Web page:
Conversations For Transformation: Essays Inspired By The Ideas Of Werner Erhard

Conversations For Transformation

Essays By Laurence Platt

Inspired By The Ideas Of Werner Erhard

And More

The Space In Which God Shows Up

Monticello Road, Napa Valley, California, USA

February 5, 2016

"For me this is a practical matter. Instead of having the answer about God like some guy or some thing or some explanation or some anything, I have a space of possibility like an openness, like a place for God to show up in my life."
...   speaking with Reverend Terry Cole-Whittaker about God 
"God's greatest work wasn't creating the universe: it was disappearing into it afterwards."
This essay, The Space In Which God Shows Up, is the companion piece to
  1. Observations From Within The Question
  2. Thrice-Born People
  3. Within The Experiential Space We Are
in that order.

It is also the fourteenth in a group of twenty reflections of God: I am indebted to Father Patrick Gerard "Gerry" O'Rourke and to Ann Overton and to the Mastery Foundation who inspired this conversation.

Sometimes it's the most obvious truths which are the most profound, the most sublime. Because they're so obvious, being rocked by them is likely to carry a certain label, a certain judgement of naïveté ie of childlike-ness. Yet it's the nakedness of a child's way of seeing things which allows truth to become accessible. It's a lot  easier to see what the emperor is when he's not wearing any clothes. And it's certainly a lot easier for us to see what the emperor is when we're not bowing to peer pressure pretending  he's wearing clothes.

One of these most obvious, profound, sublime truths occurred to me when I was barely a teenager, yet the languaging  of it ie the articulation of it, only emerged much later after I met Werner. What I got was I can't experience anything outside my experience, and everything there is for me, shows up in my experience - that is to say I have no access to anything outside my experience. There! I told you its naïveté goeswith  (as Alan Watts may have said) its obviousness, it's profundity, and it's sublimity.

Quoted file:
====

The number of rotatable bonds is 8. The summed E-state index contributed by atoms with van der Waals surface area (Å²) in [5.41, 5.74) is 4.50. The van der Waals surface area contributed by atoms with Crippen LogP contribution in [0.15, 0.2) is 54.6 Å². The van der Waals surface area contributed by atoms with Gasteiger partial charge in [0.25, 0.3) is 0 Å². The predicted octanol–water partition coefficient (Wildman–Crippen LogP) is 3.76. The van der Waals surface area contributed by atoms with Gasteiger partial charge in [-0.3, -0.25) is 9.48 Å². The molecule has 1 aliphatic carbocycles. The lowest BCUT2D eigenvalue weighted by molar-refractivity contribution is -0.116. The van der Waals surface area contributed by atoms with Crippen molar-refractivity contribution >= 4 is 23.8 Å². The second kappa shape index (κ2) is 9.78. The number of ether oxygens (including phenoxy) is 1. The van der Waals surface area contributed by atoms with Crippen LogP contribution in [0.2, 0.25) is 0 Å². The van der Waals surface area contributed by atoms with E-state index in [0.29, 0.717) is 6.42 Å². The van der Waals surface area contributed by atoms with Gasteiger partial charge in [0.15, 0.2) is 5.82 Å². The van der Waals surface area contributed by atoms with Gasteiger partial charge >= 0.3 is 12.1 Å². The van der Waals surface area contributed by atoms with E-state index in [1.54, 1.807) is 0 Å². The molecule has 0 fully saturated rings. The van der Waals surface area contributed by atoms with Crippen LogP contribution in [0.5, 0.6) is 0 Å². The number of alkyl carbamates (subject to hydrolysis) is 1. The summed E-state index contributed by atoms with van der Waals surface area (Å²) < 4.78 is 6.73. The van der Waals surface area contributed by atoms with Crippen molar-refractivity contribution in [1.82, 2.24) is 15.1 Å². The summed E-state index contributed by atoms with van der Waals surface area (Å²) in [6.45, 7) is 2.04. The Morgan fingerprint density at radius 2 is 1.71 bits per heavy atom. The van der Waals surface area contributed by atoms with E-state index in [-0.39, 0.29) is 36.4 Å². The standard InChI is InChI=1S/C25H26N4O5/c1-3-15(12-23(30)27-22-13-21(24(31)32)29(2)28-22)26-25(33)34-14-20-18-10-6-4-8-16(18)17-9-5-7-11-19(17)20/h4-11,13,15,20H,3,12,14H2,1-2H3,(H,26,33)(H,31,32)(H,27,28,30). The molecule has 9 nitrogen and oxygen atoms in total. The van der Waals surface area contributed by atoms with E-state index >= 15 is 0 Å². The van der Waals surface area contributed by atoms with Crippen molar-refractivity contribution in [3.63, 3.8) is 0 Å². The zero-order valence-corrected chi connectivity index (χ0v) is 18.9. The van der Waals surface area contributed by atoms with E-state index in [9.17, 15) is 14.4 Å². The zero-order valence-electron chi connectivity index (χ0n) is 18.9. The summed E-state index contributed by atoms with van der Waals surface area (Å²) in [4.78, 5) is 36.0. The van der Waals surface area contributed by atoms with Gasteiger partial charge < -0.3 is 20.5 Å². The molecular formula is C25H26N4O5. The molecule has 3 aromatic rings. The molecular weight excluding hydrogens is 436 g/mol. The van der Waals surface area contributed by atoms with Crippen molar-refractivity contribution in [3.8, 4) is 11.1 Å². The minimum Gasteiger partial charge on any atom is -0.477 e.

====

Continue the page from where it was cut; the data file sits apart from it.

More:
Expanding on having no access to anything outside my experience: I'm not experiencing the moon in this moment. I may be experiencing the moon later in another this moment. But now, all I have access to is this  experience which doesn't include the moon. To be clear, I'm not implying there's no moon outside  my experience. I'm not saying if I don't experience the moon, it isn't still there. Not experiencing the moon in this moment, doesn't prove the moon doesn't exist. Rather, I'm saying I can't experience anything outside my experience in this moment. In this moment, it's all  my experience for me.

Now here's the rub: in the next this moment, it's also all my experience for me. But this moment and the next this moment ie the succession of all these this moments, is all there is. So I can't ever  experience anything outside my experience, and everything there is for me shows up in my experience.

There it is: naïve, yes - yet obvious, profound, and sublime also.